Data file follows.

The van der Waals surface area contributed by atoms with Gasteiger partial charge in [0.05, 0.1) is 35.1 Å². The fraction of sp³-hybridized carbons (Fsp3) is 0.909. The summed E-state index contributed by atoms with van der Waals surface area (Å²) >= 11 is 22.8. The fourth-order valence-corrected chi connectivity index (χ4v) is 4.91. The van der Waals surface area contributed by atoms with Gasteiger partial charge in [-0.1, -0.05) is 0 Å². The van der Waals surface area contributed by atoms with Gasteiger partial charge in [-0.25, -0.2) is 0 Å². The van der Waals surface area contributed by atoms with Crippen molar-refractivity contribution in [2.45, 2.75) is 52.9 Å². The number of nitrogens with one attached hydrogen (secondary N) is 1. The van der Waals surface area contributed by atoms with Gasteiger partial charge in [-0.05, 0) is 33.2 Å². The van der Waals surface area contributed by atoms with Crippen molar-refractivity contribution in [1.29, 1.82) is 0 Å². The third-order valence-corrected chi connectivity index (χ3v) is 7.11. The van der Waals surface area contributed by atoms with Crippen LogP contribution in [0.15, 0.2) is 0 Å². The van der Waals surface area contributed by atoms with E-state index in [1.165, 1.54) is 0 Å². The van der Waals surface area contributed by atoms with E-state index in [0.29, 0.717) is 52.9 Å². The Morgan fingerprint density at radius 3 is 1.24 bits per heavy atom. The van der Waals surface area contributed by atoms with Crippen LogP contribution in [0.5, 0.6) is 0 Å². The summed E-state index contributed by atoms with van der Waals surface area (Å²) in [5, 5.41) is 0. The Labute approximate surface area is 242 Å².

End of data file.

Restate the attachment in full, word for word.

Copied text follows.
The van der Waals surface area contributed by atoms with Gasteiger partial charge in [0.05, 0.1) is 35.1 Å². The fraction of sp³-hybridized carbons (Fsp3) is 0.909. The summed E-state index contributed by atoms with van der Waals surface area (Å²) >= 11 is 22.8. The fourth-order valence-corrected chi connectivity index (χ4v) is 4.91. The van der Waals surface area contributed by atoms with Gasteiger partial charge in [-0.1, -0.05) is 0 Å². The van der Waals surface area contributed by atoms with Gasteiger partial charge in [-0.25, -0.2) is 0 Å². The van der Waals surface area contributed by atoms with Crippen molar-refractivity contribution in [2.45, 2.75) is 52.9 Å². The number of nitrogens with one attached hydrogen (secondary N) is 1. The van der Waals surface area contributed by atoms with Gasteiger partial charge in [-0.05, 0) is 33.2 Å². The van der Waals surface area contributed by atoms with Crippen molar-refractivity contribution in [1.29, 1.82) is 0 Å². The third-order valence-corrected chi connectivity index (χ3v) is 7.11. The van der Waals surface area contributed by atoms with Crippen LogP contribution in [0.15, 0.2) is 0 Å². The van der Waals surface area contributed by atoms with E-state index in [1.165, 1.54) is 0 Å². The van der Waals surface area contributed by atoms with E-state index in [0.29, 0.717) is 52.9 Å². The Morgan fingerprint density at radius 3 is 1.24 bits per heavy atom. The van der Waals surface area contributed by atoms with Crippen LogP contribution in [0.5, 0.6) is 0 Å². The summed E-state index contributed by atoms with van der Waals surface area (Å²) in [5, 5.41) is 0. The Labute approximate surface area is 242 Å².